On the farm my pet was Big Dog, but when we moved into Vilas I had to leave Big Dog on the farm. So for a while I didn’t have a pet. Then one day when I was home from school, and sick with the Measles, Dad came in with the cutest little dog. He was white with a bit of tan color on his head and ears, and he had short, stubby legs. Dad wanted to know if I would like to have him as a pet. Someone had dropped him off in town and he became just another stray.
I immediately fell in love with this cute little dog and gave him the name Shorty. He became like a member of the family. I didn’t want him sleeping outdoors, so we put a mat in the old captain’s chair and that became his bed. He also became the guardian of our property. At night, if anyone dared walk across the driveway of the station, Shorty came out of that chair sounding like a ferocious dog three times his size.
Back in those days our doors were not locked too securely. Only a thin metal latch was used to lock the front double doors, but to my knowledge no one ever tried to break in. But there’s more to this story about Shorty. Next door to our station was the Butler Building. It was a large two story wooden frame building that had been moved into Vilas from the Rodly Community some 15 Miles South of Vilas. A family by the name of Butler lived in the building, but rooms upstairs were rented out. Among the renters was a man by the name Shakey. I know nothing about his background. Due to having Palsy people called him Shakey, but he didn’t seem to resent it.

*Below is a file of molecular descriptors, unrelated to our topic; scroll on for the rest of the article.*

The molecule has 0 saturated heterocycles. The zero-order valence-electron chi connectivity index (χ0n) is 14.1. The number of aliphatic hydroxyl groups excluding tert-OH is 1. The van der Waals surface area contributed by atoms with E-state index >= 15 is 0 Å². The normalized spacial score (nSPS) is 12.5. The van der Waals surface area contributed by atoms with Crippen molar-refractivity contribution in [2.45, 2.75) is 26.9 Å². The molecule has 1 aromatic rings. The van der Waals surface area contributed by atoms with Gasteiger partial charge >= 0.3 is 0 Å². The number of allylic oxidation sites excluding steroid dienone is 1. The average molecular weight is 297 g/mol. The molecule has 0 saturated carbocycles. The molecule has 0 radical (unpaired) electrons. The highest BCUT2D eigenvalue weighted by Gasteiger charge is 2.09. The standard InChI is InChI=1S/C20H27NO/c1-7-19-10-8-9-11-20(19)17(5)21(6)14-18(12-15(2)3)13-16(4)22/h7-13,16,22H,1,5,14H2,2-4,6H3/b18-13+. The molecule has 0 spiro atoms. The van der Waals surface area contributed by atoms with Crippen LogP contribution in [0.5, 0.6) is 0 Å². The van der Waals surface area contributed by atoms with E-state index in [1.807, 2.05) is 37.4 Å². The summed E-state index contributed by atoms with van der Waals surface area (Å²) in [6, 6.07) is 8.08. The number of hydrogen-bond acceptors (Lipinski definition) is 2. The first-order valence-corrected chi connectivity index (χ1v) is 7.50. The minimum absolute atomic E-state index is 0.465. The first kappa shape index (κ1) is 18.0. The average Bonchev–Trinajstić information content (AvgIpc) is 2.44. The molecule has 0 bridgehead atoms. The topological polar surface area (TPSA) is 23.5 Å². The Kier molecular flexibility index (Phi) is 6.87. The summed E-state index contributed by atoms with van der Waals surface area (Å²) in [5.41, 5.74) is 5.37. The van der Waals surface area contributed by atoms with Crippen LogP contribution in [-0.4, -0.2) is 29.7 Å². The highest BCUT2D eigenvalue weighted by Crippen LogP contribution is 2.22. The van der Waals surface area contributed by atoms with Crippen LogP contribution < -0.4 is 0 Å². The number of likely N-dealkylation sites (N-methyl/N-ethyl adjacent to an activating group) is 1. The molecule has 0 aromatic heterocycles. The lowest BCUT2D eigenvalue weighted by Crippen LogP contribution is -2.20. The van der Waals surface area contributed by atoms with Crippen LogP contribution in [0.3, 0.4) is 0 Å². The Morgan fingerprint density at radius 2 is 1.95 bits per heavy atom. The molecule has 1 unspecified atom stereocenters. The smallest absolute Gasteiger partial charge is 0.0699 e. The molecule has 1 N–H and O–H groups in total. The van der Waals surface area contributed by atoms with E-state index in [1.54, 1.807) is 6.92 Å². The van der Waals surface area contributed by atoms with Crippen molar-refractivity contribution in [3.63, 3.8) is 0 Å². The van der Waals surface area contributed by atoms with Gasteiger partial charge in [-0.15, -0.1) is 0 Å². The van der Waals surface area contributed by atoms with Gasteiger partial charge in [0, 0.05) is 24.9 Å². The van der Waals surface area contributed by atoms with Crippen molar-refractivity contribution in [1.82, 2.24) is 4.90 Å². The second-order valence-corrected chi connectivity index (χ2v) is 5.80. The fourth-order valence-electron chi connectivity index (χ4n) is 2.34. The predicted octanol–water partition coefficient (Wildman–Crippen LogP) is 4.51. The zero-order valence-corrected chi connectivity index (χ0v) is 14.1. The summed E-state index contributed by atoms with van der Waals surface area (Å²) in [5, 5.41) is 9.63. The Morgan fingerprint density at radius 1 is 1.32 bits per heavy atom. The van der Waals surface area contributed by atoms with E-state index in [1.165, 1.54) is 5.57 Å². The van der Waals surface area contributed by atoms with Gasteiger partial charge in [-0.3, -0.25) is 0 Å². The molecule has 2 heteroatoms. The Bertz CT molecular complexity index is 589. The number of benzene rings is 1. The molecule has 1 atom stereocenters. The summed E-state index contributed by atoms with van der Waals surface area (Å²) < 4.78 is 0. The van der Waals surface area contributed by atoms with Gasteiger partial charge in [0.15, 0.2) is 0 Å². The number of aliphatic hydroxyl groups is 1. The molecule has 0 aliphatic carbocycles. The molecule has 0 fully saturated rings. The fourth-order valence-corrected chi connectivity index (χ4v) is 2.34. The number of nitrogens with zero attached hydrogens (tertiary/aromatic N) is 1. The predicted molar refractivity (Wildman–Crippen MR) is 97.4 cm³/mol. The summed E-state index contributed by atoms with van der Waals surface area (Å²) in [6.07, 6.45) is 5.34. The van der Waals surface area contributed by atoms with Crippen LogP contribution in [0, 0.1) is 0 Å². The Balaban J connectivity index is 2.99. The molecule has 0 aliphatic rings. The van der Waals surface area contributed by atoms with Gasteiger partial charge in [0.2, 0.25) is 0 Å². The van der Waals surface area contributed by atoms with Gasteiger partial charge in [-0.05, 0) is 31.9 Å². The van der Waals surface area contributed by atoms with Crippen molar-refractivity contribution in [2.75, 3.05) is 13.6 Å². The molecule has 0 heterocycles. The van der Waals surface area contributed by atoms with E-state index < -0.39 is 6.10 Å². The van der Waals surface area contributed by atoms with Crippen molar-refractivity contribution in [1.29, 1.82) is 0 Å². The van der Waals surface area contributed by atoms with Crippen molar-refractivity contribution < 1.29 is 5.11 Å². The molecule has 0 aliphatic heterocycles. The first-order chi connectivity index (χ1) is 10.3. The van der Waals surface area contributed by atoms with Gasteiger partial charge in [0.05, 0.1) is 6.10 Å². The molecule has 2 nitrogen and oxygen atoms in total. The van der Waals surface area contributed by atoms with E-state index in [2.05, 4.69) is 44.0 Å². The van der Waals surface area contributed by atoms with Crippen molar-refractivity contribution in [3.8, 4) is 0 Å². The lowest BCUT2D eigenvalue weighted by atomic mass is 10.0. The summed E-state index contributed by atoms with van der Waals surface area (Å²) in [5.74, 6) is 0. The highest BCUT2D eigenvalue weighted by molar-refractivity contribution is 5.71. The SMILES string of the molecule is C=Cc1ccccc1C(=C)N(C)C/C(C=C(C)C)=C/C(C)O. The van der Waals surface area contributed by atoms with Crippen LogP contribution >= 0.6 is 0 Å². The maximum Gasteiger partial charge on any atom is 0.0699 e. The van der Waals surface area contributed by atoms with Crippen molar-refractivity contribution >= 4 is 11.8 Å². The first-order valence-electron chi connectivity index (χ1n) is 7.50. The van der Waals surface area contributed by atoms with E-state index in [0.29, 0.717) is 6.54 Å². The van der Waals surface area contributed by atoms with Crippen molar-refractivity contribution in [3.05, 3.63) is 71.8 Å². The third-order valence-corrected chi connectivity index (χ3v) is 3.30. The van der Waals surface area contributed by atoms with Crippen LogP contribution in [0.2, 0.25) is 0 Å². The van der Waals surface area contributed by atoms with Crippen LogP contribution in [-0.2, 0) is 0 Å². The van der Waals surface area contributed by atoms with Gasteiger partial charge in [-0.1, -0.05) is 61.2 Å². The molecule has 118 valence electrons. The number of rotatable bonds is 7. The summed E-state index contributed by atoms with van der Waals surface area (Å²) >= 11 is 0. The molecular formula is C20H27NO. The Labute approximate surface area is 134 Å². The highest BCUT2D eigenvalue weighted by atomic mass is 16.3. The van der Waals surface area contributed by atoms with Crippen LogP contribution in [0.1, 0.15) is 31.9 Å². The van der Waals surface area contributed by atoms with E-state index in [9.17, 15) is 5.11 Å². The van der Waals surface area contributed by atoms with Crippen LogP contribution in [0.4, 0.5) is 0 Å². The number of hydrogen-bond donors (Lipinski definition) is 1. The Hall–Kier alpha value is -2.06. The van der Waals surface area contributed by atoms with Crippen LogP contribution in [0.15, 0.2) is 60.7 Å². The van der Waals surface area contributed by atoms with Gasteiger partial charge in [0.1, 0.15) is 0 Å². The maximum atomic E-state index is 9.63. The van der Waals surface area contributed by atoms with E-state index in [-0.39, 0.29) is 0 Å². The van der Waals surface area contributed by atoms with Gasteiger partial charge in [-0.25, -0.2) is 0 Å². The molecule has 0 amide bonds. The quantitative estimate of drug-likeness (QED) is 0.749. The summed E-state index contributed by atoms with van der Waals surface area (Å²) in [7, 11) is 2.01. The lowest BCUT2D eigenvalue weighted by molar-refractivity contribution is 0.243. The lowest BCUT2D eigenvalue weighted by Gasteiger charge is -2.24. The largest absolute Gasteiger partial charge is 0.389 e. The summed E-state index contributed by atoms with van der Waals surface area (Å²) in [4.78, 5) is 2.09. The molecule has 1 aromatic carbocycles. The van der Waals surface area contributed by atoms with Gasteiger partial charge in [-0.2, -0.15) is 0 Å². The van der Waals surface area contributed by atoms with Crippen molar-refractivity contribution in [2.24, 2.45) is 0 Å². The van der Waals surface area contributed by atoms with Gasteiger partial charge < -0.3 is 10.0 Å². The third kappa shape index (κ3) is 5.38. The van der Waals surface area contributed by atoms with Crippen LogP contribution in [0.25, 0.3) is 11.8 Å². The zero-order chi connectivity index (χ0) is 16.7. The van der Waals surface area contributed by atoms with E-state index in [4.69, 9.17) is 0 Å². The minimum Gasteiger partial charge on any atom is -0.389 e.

Shakey’s favorite chair was that old captain’s chair, so he and Shorty learned to share that chair. Shakey would sit in it with Shorty on his lap and they became inseparable friends.
Since Vilas did not have a restaurant my folks added an extra room onto the station and Mother opened a small dinette. She only served sandwiches, pie, coffee and a few delectable items. But it didn’take Shorty long to discover that if he laid in the right spot he would receive a lot of left-overs, scraps and tasty items. Shorty began to put on weight. About once a day he’d stroll across the street to Tony’s Market and there he was fed more scraps. He was getting spoiled and fat.
One Halloween night some pranksters got hold of Shorty before bedtime. They held him down and with red enamel paint they wrote on Shorty’s side I EAT HERE. Well, of course people saw Shorty laying near the door of the diner and laughed when they saw the sign on his side.
I’m sure the pranksters didn’t realize that by applying that paint on Shorty it would cause his hair to come out. But that is what happened and that Winter Shorty died of pneumonia. It was devastating to me, but even more-so for Shakey. He deeply grieved over Shorty’s death. He’d lost probably his closest friend. Shakey gathered up pieces of wood and cloth and made a casket for Shorty. Somewhere across the street he laid Shorty to rest. I never knew the location.